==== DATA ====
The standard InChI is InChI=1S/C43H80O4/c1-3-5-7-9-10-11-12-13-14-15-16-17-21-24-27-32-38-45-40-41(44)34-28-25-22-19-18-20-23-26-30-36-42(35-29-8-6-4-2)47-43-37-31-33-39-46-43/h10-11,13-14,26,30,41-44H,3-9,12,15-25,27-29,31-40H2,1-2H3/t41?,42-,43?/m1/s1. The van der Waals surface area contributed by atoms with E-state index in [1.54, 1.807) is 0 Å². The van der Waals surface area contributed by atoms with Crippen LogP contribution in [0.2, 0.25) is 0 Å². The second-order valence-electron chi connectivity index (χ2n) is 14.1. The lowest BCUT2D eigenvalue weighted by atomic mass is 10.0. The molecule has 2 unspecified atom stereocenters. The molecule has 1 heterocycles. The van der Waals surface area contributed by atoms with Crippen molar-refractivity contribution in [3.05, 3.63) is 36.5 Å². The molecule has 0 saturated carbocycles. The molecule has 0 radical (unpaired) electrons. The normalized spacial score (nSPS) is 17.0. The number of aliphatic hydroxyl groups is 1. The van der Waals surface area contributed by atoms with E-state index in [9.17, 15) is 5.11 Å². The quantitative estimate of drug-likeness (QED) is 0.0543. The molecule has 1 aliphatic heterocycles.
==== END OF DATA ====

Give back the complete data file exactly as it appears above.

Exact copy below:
The standard InChI is InChI=1S/C43H80O4/c1-3-5-7-9-10-11-12-13-14-15-16-17-21-24-27-32-38-45-40-41(44)34-28-25-22-19-18-20-23-26-30-36-42(35-29-8-6-4-2)47-43-37-31-33-39-46-43/h10-11,13-14,26,30,41-44H,3-9,12,15-25,27-29,31-40H2,1-2H3/t41?,42-,43?/m1/s1. The van der Waals surface area contributed by atoms with E-state index in [1.54, 1.807) is 0 Å². The van der Waals surface area contributed by atoms with Crippen LogP contribution in [0.2, 0.25) is 0 Å². The second-order valence-electron chi connectivity index (χ2n) is 14.1. The lowest BCUT2D eigenvalue weighted by atomic mass is 10.0. The molecule has 2 unspecified atom stereocenters. The molecule has 1 heterocycles. The van der Waals surface area contributed by atoms with Crippen molar-refractivity contribution in [3.05, 3.63) is 36.5 Å². The molecule has 0 saturated carbocycles. The molecule has 0 radical (unpaired) electrons. The normalized spacial score (nSPS) is 17.0. The number of aliphatic hydroxyl groups is 1. The van der Waals surface area contributed by atoms with E-state index in [9.17, 15) is 5.11 Å². The quantitative estimate of drug-likeness (QED) is 0.0543. The molecule has 1 aliphatic heterocycles.